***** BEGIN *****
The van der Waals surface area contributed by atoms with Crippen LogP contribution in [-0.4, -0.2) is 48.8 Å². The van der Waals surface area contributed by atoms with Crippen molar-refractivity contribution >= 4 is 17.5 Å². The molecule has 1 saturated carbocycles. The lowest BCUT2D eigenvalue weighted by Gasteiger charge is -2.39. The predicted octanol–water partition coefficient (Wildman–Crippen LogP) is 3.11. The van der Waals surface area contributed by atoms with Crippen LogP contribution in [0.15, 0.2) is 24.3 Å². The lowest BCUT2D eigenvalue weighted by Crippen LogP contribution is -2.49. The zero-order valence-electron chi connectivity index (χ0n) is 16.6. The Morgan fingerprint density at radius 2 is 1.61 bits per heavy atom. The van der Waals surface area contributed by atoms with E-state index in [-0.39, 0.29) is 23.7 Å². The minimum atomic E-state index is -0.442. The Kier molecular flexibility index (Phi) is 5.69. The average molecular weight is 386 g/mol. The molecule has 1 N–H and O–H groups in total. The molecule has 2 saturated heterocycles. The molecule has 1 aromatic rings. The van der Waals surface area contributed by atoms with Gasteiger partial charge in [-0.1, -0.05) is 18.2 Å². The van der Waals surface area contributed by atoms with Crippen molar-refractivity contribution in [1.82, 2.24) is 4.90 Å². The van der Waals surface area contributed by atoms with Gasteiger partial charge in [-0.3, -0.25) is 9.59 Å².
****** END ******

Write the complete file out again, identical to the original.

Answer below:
The van der Waals surface area contributed by atoms with Crippen LogP contribution in [-0.4, -0.2) is 48.8 Å². The van der Waals surface area contributed by atoms with Crippen molar-refractivity contribution >= 4 is 17.5 Å². The molecule has 1 saturated carbocycles. The lowest BCUT2D eigenvalue weighted by Gasteiger charge is -2.39. The predicted octanol–water partition coefficient (Wildman–Crippen LogP) is 3.11. The van der Waals surface area contributed by atoms with Crippen LogP contribution in [0.15, 0.2) is 24.3 Å². The lowest BCUT2D eigenvalue weighted by Crippen LogP contribution is -2.49. The zero-order valence-electron chi connectivity index (χ0n) is 16.6. The Morgan fingerprint density at radius 2 is 1.61 bits per heavy atom. The van der Waals surface area contributed by atoms with E-state index in [-0.39, 0.29) is 23.7 Å². The minimum atomic E-state index is -0.442. The Kier molecular flexibility index (Phi) is 5.69. The average molecular weight is 386 g/mol. The molecule has 1 N–H and O–H groups in total. The molecule has 2 saturated heterocycles. The molecule has 1 aromatic rings. The van der Waals surface area contributed by atoms with Gasteiger partial charge in [-0.1, -0.05) is 18.2 Å². The van der Waals surface area contributed by atoms with Crippen molar-refractivity contribution in [1.82, 2.24) is 4.90 Å². The van der Waals surface area contributed by atoms with Gasteiger partial charge in [-0.3, -0.25) is 9.59 Å².